Children who have witnessed abuse or violence at home may exhibit a range of symptoms including symptoms consistent with or associated with post-traumatic stress, eg anxiety, depression, bedwetting, nightmares, flashbacks, violent outbursts, poor sleep, poor appetite, inability to concentrate. Some of these children go on to abuse alcohol or other drugs or to be in abusive relationships as adults, either as victims or as abusers.

 What services do we offer to help people in high conflict or abusive relationships?
“Think Twice” offers a structured program for people who are or have been in relationships with any form of violence, with elements selected as appropriate from the following:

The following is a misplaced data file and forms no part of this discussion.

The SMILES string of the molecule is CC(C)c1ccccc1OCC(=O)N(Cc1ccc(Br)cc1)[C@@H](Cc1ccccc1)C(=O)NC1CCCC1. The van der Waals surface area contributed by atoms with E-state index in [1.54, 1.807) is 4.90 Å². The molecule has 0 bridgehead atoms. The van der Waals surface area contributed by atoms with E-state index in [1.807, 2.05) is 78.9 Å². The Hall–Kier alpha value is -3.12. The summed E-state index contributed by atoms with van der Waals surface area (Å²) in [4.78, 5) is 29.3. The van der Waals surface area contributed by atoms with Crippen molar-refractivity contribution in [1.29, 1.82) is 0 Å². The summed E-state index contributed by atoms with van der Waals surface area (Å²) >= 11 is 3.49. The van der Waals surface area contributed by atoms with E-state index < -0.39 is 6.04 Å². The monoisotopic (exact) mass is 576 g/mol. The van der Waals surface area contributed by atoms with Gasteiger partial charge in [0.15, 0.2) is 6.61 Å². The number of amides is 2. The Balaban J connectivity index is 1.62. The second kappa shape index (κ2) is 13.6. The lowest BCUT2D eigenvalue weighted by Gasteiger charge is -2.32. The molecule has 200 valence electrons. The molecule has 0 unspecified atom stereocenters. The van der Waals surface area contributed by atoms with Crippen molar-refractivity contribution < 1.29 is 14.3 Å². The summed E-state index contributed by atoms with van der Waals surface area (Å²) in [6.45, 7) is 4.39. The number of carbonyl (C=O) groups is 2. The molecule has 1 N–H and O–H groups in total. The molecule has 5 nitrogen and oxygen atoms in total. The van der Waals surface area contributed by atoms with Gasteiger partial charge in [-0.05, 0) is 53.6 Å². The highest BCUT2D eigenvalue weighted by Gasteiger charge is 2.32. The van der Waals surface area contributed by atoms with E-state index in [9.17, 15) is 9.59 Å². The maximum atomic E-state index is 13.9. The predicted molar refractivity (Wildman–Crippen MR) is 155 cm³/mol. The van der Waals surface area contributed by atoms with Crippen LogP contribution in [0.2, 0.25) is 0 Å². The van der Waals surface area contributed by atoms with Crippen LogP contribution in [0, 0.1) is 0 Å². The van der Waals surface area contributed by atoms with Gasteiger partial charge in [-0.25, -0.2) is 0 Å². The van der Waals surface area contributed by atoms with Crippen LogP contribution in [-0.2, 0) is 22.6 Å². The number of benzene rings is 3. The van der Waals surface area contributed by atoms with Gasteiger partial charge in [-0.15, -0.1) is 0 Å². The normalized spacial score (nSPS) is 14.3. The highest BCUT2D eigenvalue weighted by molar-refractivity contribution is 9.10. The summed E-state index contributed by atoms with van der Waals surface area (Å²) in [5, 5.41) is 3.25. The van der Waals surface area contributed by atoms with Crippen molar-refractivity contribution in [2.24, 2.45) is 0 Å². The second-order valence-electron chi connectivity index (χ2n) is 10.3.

individual counselling for both men and women who are abusing in their relationships
  more traditional couple counselling, where appropriate, with attention paid to the dynamics which
   support violence, or

  a structured couple program, where appropriate, after careful assessment of the nature of the violence
    in the relationship

  a group program for men who are abusing in their relationships
  a group program for women who are abusing in their relationships
  individual counselling where indicated, to address past trauma or associated current conditions,
    such as anxiety, depression or self-harming.  
                                        
            

Are women abusive too?